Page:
Canadians can afford publicly funded universal access to primary care. In fact, it would be less expensive than what we are doing now, and it offers better value for the money spent. Those who say such a system is prohibitive financially have not done the math that includes the downstream savings. Based on work done with my colleagues in Kingston, Ont., we have calculated that team-based primary care could be delivered for about $500 worth of government funding per person per year. That price tag includes physician remuneration. If people don’t have this care, the only alternatives are (1) to delay care, which means that the problem could get worse, causing it to be harder and more expensive to treat, or (2) to go to the emergency department. That trip, even before you add in the physician fees, will cost more than $300. It’s easy to see that every time the availability of a primary care home translates into someone being able to avoid a visit to the emergency department, we’re saving money for the whole system.

Beyond better value for money in acute care, there are immense downstream savings with universal access to primary care. For example, you can avoid cancers or detect them early. It will also slow or prevent the onset of cardiovascular diseases such as heart attacks or strokes. Similar prevention of both costs and suffering could be described for every system of the mind and body.

So why does the scenario I’ve described above—or something like it—not exist? There was never a national plan for universal access to primary care—and not a clearly articulated provincial one either. 

We are a long way from access to team-based care for the entire country. To achieve that, we need a national standard for primary health care that doesn’t currently exist. Individual family doctors (or even groups) cannot take on the health of the entire population as their professional responsibility any more than an individual schoolteacher should be expected to keep adding students to their classroom lists as the population of a community grows.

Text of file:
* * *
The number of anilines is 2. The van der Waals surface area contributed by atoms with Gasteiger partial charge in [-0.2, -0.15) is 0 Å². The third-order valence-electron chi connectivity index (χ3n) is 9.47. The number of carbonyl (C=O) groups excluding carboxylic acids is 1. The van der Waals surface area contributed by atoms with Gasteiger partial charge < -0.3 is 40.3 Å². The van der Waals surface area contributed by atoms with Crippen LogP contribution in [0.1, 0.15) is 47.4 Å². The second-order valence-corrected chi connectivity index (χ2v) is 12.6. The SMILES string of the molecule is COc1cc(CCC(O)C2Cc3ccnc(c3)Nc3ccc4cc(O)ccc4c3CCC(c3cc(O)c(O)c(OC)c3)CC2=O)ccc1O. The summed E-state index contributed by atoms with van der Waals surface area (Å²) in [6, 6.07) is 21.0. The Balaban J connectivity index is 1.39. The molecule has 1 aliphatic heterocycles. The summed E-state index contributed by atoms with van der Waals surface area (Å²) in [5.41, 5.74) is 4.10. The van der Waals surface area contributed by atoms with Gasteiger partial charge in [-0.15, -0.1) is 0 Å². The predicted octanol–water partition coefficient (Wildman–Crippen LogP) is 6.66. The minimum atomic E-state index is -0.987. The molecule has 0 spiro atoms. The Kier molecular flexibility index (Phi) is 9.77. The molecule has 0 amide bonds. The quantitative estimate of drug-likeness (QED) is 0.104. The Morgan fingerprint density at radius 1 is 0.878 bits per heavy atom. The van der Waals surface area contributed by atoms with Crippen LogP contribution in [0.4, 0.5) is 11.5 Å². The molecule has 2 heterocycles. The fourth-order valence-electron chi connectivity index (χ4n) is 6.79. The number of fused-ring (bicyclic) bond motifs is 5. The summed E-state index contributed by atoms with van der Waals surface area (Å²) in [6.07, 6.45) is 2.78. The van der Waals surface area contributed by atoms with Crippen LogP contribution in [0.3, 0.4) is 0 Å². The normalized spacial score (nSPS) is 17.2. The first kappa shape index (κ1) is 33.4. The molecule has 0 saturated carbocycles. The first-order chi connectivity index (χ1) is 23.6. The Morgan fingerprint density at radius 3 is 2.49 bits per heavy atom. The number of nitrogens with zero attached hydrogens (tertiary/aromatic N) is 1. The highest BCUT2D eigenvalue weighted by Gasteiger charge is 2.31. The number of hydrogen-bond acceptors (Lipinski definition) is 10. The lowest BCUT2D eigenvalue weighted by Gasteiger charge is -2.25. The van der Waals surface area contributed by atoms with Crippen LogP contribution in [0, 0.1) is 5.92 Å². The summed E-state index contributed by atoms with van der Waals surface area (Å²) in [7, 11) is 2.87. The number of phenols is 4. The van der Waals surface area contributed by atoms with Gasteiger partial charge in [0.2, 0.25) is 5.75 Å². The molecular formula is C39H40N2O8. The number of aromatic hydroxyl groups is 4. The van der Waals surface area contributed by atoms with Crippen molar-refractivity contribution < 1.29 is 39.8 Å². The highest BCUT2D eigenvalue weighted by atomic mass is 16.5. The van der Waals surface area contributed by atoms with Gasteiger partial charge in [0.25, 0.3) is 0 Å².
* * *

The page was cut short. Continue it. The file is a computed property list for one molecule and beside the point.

That said, primary care in Canada should function like public schools. Access to public school is one of the most universal social services standards that Canadians can count on. No one is left out. Children are assigned to a school based on their home address. If the population grows, a new school is built, and personnel are hired. The distance required to get to your local school may differ, but our Canadian experience and social contract makes it very clear that no child should be denied access to publicly funded education, until the end of secondary school.

When you move to a new community, you never need to question if your child will have access to a school. You may choose to send them elsewhere, but you don’t have to worry about whether they will be on a school roster in a specific geographic area. And when you move to another town, you don’t hang on to the link to your previous public school board out of fear that you’ll never get connected to another one. Imagine if we had allowed public schools to be run the way we’ve allowed primary care to evolve. Imagine if we thought it was acceptable for millions of children to simply be on a waiting list to get access to education. Yet that’s what we allowed to happen to primary care.

If we can design and implement universal access to public education, we can do the same for primary care. This should be our rallying cry.